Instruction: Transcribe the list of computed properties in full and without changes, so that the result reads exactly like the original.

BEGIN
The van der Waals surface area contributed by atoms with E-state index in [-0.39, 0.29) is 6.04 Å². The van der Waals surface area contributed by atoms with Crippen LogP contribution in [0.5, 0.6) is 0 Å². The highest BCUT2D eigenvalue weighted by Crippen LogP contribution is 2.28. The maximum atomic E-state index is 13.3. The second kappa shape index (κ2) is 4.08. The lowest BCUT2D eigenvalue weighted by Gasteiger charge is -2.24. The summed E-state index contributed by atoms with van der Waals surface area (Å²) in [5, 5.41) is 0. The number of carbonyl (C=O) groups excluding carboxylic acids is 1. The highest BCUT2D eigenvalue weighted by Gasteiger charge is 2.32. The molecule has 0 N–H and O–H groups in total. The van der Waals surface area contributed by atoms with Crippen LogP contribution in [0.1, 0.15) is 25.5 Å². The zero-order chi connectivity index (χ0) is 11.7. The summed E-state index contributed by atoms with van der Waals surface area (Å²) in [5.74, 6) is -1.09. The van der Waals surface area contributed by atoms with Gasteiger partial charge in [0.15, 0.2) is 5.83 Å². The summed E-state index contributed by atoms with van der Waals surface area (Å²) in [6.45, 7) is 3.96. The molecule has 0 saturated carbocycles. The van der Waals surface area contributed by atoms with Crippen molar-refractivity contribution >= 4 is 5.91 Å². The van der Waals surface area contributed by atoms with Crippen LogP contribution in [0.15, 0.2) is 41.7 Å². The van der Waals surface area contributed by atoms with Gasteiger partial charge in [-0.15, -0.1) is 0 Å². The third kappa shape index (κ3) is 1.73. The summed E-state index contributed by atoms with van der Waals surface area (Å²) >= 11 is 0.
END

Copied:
The van der Waals surface area contributed by atoms with E-state index in [-0.39, 0.29) is 6.04 Å². The van der Waals surface area contributed by atoms with Crippen LogP contribution in [0.5, 0.6) is 0 Å². The highest BCUT2D eigenvalue weighted by Crippen LogP contribution is 2.28. The maximum atomic E-state index is 13.3. The second kappa shape index (κ2) is 4.08. The lowest BCUT2D eigenvalue weighted by Gasteiger charge is -2.24. The summed E-state index contributed by atoms with van der Waals surface area (Å²) in [5, 5.41) is 0. The number of carbonyl (C=O) groups excluding carboxylic acids is 1. The highest BCUT2D eigenvalue weighted by Gasteiger charge is 2.32. The molecule has 0 N–H and O–H groups in total. The van der Waals surface area contributed by atoms with Crippen LogP contribution in [0.1, 0.15) is 25.5 Å². The zero-order chi connectivity index (χ0) is 11.7. The summed E-state index contributed by atoms with van der Waals surface area (Å²) in [5.74, 6) is -1.09. The van der Waals surface area contributed by atoms with Gasteiger partial charge in [0.15, 0.2) is 5.83 Å². The summed E-state index contributed by atoms with van der Waals surface area (Å²) in [6.45, 7) is 3.96. The molecule has 0 saturated carbocycles. The van der Waals surface area contributed by atoms with Crippen molar-refractivity contribution >= 4 is 5.91 Å². The van der Waals surface area contributed by atoms with Crippen LogP contribution in [0.15, 0.2) is 41.7 Å². The van der Waals surface area contributed by atoms with Gasteiger partial charge in [-0.15, -0.1) is 0 Å². The third kappa shape index (κ3) is 1.73. The summed E-state index contributed by atoms with van der Waals surface area (Å²) >= 11 is 0.